Man, this movie is goofy. Really goofy. It explores the darker regions explored by the comic book, topics such as corruption of the innocent, abuse, selling your soul, S&M, so on and so forth, but it’s done within a movie that is so silly, so juvenile, and starring a wisecracking demon in a rubber monster suit, that any attempt to be twisted, sinister, dark, or otherwise anything other than absurd is completely undercut by the schizophrenic tone. Yuzna, as we know, has an addiction to cornball comedy and wisecracks, but without the steady hand of Stuart Gordon or screenwriter Dennis Paoli to reel in the more ludicrous ideas, Yuzna is left to wallow in his own one-liners and baser comic tendencies. There is some attempt here to mine the same balance of comedy, terror, and sex as Gordon and Yuzna achieved in Re-Animator and From Beyond, but it fails miserably. Hilariously and miserably.

There’s not any single reason the film fails, though the script is obviously one of the bigger reasons out of the sundry. Mark Frost hasn’t starred in many movies, and his performance here is a pretty good example of why. He overacts and chews scenery with ravenous abandon. When he has to express pain and despair in human form, he does so by making a bug-eyed sad face that would embarrass most middle school actors. When he is in Faust form, it’s all tongue waggling and that thing where you sort of exhale, sort of exclaim, “Yeah!” If you hear, it, you’ll know it. It’s impossible for anything that happens to possess any degree of gravitas, and it’s impossible to feel anything we’re supposed to feel for Jaspers when his performance is so ridiculous.


I would say he could have looked to Jeffery Combs (Re-Animator, From Beyond, and too many others to list) for guidance on how to play a character that is equal parts pathetic, admirable, insane, and doomed, but for this trip out, Combs has to dial his usual quirk and weirdness down to a more mundane level. The film would have been better severed by having Frost play it straight while Combs’ Margolies shoulders the silliness, as he has a remarkable talent at taking something absurd and still making it have an air of menace. Combs’ performance here is not bad, mind you, and I know he can’t be crazy ol’ Jeffery Combs every time, but in this case, I think it would have been good. Actually, I wish he’d been playing here the twitchy freakish FBI agent character he plays in The Frighteners.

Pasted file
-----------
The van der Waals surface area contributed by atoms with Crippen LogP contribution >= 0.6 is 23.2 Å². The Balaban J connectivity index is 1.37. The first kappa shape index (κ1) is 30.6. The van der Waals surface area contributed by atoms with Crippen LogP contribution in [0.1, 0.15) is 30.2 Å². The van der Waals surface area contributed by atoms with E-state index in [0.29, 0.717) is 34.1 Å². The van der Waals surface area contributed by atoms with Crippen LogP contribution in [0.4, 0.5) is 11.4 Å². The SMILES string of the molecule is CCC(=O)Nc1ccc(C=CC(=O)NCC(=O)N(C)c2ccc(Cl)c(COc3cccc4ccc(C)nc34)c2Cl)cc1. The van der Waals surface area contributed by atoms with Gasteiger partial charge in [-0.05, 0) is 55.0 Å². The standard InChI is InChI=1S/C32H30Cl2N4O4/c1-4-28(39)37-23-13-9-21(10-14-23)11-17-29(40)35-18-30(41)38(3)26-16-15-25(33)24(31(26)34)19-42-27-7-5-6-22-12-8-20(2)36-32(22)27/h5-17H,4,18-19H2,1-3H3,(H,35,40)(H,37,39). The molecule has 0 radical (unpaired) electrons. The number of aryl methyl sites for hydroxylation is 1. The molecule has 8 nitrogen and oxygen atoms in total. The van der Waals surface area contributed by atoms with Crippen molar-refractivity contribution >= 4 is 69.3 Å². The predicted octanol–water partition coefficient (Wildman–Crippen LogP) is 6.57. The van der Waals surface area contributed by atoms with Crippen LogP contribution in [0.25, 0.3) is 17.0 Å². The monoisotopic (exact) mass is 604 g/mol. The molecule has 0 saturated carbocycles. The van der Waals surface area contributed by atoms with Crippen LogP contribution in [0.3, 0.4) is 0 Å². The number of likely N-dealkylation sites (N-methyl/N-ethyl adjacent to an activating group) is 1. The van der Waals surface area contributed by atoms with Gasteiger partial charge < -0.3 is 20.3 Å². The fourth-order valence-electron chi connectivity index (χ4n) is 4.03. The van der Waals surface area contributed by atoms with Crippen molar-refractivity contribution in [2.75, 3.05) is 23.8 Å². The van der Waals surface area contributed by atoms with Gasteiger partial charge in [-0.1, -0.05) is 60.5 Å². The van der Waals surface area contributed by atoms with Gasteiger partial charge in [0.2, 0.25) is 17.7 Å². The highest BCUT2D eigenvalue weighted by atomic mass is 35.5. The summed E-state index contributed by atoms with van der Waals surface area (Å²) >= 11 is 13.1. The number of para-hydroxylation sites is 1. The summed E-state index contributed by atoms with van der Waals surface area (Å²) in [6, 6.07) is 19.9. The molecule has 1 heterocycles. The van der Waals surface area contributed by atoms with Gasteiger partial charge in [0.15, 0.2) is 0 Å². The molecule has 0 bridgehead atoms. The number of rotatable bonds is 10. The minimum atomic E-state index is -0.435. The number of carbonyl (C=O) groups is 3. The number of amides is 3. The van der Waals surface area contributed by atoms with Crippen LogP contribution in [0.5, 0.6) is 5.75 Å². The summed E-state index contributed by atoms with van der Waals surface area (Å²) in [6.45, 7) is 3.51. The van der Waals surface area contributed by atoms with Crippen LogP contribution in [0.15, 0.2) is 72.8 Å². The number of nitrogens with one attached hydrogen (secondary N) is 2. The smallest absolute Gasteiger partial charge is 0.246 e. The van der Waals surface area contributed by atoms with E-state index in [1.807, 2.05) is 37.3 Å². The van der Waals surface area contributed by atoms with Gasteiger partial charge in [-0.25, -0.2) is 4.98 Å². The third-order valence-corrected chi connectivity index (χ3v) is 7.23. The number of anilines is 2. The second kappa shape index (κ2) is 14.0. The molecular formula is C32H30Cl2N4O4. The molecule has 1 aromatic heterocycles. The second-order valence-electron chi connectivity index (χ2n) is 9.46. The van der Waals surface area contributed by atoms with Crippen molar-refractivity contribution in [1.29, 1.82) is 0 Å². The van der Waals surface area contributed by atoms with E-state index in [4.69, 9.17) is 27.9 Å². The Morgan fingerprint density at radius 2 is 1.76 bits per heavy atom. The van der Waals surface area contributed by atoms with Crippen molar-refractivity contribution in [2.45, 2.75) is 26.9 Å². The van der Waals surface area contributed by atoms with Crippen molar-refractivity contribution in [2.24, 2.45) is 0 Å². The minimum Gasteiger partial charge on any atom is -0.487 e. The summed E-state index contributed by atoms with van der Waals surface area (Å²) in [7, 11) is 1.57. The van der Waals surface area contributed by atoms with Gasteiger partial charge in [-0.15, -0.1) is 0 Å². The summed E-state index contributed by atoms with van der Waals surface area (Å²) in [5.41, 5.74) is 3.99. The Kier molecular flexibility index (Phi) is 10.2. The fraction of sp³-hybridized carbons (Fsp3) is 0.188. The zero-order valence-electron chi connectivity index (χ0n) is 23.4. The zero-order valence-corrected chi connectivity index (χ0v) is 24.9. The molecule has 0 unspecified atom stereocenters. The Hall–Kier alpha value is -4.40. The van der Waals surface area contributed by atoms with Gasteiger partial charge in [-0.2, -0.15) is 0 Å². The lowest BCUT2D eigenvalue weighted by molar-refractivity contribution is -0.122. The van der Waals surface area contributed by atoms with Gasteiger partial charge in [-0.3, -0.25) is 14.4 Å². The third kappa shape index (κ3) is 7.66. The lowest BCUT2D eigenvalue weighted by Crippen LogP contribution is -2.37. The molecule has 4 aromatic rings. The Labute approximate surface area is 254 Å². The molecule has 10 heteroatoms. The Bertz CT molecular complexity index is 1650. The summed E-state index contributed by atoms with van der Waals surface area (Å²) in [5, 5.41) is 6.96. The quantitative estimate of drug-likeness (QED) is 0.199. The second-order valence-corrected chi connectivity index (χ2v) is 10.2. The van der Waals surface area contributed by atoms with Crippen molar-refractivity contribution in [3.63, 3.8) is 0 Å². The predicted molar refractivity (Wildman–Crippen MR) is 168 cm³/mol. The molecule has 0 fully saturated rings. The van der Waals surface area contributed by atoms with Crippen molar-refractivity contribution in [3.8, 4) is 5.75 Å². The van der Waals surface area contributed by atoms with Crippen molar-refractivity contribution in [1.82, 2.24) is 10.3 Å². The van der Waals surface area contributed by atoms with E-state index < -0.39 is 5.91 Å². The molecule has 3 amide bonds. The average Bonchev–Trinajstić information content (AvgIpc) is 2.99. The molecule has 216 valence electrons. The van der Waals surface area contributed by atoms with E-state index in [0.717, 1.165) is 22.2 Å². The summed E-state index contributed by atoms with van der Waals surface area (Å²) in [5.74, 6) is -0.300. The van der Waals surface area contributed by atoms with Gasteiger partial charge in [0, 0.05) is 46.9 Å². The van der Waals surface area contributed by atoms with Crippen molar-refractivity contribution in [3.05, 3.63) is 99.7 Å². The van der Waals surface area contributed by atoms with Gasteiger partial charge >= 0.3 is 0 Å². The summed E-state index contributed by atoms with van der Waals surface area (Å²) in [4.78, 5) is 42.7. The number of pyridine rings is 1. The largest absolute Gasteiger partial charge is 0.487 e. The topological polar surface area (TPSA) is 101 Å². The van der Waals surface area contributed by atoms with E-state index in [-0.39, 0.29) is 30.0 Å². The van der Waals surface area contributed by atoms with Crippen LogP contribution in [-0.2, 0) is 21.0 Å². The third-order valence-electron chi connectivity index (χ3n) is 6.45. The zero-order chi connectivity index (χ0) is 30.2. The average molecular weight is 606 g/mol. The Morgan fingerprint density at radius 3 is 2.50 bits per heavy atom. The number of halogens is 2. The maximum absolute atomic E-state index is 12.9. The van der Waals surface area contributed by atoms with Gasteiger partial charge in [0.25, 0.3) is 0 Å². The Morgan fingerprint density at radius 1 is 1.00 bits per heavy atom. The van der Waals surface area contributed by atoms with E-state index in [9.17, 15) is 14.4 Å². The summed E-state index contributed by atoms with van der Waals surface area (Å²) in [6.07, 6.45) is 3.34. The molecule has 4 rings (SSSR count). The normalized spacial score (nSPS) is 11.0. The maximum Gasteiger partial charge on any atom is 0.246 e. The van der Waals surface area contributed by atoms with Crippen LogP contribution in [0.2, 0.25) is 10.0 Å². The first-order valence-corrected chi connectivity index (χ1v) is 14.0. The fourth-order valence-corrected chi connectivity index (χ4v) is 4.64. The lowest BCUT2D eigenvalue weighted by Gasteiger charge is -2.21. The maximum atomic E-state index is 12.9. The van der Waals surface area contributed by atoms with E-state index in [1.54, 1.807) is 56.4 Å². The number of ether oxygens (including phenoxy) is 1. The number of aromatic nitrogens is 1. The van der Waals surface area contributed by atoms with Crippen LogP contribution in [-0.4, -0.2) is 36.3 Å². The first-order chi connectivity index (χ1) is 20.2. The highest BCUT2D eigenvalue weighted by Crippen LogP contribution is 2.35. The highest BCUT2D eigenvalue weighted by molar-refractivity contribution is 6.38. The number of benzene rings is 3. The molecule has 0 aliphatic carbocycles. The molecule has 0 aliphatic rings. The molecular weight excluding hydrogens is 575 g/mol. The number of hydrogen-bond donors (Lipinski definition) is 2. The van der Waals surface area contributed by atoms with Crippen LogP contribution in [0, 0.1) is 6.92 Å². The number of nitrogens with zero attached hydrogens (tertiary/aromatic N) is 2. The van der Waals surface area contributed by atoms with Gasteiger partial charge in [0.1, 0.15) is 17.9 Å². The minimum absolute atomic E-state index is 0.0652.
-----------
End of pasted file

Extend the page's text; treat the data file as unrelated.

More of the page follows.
The rest of the cast is actually pretty good. Monica Van Campen makes a perfect succubus, and Andrew Divoff plays M with predictable but confident “furrowing my brow” style. Still, even though he was perfectly acceptable in the role of M, all I could think of during the film was “Imagine if this was Richard Lynch! No, no, no! Wait! Imagine if it was Billy Drago!” He does fall back on the “standing with outstretched arms” pose a little too frequently. Isabel Brook can’t help her character being written so stupidly, but she’s still pretty good within the confines of a poorly written psychiatrist. When Claire transforms her into “Harlot Jade,” she gets a chance to compete with Frost for hammiest overactor, but where as his is all grinning and tongue waggling, hers is all writhing about and feeling her own boobs while hissing, so by my standards, she’s the winner.


Yuzna’s direction is decent enough. The movie has that fakey setbound look that so many similar direct-to-video films of the time possess. He pulls off some nice shots without ever really letting his direction intrude on the story. Although maybe it should have intruded on the story, because the script is the film’s biggest weakness. It’s not the story itself, which is pretty run of the mill with some sex stuff thrown in; it’s the vision of the characters. The script comes to us courtesy of David Quinn, one of the creators of the original comic book, so I guess I can’t blame Yuzna for all the comedy and wisecrackin’. These guys must share responsibility. My assumption is that the comedy is there to take the edge off the sex and violence and deflect any potential criticism of the blending of such things — as if it hadn’t been done before, more explicitly, and better. It’ feels like this movie preemptively neutered itself in anticipation of moral outrage that never came and never really does come for obscure direct to video cult items.